If you’re thinking about doing some lavished remodeling to your home, the VA might not approve your loan. This doesn’t mean you can’t get the loan, it just means your repairs have to fit in within the community’s standards. Meaning, if you’ve purchased a standard, single-family home amongst other standard single-family homes, you won’t get approved for a home improvement loan to add in a million dollar pool.
Of course, for most of us, we’re probably not looking to install a million dollar pool, so you might not have to worry about this. However, you might still want to consider exactly what it is you want to do with your loan before you start all that paperwork. Simply put, your house has to qualify for the loan. If your house doesn’t meet the standard safety, security and habitability requirements, it better, and within 90 days of your purchase. If your home doesn’t meet the requirements, you could get approved for improvements costs to help you meet the standards, so long as it doesn’t cause your loan to go beyond the county’s loan limit.
What if your home doesn’t meet those standards? Well, you can still get the loan if you can meet it within those 90 days, but you can’t do the work yourself. Meaning, if your plan was to get the loan for materials and then do all the work yourself—because you’ve been watching a lot of the DIY Network and HGTV lately—you better think twice because it’s not allowed! What’s the point of this rule? Really, what’s the point of any rule—to protect you. But, don’t’ get too upset, the VA looks at it as a way to let the buyer retain their right to sue.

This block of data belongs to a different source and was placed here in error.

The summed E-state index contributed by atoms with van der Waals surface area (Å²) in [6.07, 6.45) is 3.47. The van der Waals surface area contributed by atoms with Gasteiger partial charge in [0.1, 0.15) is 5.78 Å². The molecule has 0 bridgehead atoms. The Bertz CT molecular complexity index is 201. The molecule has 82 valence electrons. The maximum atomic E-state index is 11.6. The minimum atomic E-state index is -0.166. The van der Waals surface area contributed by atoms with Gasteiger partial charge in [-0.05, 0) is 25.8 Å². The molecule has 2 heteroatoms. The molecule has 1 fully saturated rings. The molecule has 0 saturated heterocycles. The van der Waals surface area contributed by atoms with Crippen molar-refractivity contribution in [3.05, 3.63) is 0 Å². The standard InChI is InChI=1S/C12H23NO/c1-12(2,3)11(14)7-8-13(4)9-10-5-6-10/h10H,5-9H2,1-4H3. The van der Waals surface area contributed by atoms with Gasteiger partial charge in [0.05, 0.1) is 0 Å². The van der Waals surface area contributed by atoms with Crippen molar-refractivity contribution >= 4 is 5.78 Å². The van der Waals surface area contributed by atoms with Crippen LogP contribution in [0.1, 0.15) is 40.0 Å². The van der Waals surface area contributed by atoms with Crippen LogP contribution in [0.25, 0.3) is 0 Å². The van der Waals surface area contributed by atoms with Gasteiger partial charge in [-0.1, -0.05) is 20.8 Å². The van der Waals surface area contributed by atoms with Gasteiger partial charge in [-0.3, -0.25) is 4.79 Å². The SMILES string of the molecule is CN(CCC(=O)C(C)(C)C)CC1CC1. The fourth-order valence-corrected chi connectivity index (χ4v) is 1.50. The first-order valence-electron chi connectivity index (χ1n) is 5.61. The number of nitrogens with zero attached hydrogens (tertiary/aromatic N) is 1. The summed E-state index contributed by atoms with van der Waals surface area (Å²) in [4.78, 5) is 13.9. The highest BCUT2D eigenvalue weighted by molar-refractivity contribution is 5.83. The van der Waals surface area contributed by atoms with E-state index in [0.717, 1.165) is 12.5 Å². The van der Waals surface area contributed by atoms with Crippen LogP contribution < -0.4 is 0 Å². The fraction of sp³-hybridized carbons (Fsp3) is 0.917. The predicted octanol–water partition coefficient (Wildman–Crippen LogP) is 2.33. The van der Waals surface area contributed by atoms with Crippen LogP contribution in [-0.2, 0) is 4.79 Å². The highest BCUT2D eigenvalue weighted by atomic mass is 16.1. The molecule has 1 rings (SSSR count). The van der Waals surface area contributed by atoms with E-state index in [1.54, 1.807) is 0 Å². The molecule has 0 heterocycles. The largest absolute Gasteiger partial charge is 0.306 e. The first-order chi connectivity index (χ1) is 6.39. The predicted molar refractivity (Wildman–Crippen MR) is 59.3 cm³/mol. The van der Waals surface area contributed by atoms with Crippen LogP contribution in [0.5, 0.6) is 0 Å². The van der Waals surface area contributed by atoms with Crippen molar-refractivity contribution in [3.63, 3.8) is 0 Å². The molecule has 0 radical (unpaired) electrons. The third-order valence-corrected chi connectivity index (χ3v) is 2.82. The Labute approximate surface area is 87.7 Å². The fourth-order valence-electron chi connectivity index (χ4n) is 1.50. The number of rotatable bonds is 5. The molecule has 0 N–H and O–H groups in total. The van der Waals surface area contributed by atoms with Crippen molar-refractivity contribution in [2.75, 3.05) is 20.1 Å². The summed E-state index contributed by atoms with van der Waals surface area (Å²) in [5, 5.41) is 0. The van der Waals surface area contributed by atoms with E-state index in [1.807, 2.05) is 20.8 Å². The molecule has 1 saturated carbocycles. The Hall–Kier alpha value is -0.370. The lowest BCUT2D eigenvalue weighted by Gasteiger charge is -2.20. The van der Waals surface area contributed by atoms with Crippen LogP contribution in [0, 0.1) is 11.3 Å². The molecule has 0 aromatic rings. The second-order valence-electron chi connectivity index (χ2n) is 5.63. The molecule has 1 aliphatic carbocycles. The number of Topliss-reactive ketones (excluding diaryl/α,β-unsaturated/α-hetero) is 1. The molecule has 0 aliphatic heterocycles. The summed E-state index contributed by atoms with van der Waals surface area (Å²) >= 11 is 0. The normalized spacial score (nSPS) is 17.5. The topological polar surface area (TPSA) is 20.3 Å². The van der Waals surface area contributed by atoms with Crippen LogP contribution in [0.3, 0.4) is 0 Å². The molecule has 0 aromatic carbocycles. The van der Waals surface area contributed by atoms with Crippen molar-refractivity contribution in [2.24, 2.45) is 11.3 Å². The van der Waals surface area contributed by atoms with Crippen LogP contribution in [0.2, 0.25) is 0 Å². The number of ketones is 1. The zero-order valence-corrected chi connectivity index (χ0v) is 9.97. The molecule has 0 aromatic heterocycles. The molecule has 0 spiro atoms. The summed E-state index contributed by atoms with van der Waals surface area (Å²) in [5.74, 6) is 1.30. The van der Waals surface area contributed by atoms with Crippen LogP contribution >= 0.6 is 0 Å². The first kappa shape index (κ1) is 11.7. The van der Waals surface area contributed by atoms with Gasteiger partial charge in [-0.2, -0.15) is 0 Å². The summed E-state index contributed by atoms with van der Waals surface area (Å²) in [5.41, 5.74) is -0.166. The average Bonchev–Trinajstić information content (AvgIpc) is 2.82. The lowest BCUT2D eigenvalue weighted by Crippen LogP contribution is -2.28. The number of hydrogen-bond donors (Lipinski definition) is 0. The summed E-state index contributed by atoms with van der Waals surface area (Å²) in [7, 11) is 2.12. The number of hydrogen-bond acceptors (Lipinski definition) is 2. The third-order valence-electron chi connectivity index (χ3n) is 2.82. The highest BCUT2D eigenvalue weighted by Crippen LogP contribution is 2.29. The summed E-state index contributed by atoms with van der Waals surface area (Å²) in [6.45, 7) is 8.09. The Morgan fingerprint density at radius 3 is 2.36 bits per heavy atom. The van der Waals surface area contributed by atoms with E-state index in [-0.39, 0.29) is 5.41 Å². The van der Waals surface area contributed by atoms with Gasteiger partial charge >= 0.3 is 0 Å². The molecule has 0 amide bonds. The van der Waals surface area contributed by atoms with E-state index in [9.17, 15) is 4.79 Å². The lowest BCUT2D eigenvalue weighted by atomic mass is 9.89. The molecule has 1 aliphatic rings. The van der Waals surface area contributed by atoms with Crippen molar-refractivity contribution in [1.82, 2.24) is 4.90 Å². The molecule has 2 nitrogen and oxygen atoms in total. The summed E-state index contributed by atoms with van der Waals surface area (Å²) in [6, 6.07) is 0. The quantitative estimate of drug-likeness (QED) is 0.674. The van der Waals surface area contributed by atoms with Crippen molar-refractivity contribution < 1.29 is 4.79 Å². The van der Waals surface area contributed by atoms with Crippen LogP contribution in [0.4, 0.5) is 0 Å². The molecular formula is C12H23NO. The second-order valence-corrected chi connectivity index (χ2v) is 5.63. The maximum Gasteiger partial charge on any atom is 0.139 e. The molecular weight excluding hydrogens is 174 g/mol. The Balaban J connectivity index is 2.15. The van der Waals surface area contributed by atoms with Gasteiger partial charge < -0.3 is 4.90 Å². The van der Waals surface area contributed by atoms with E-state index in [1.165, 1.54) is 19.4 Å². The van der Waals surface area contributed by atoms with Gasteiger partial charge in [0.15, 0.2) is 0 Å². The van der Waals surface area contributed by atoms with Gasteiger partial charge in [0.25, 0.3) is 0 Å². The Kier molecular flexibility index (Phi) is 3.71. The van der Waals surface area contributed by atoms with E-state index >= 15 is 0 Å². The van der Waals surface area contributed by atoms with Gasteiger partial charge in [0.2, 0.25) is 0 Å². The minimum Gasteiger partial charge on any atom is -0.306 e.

If all these rules don’t hurt your feelings just a little, maybe this 2% construction fee will. The VA loan requires a funding fee—unless you qualify for an exemption—but if you’re planning to purchase a loan for repairs or alterations to your home, you should plan on the possibility of paying up to 2% in construction fees on top of your 1.25-3.3% funding fee.
Who qualifies for a VA Home Improvement Loan is no different than who qualifies for a VA Loan, the difference isn’t who, it’s what qualifies. Therefore, as long as you are currently or where ever a part of any US Military component or a surviving spouse, you qualify to apply for the loan. Whether you actually get the loan is a completely different story.
If you qualify for VA-guaranteed financing, this is what you can do with it: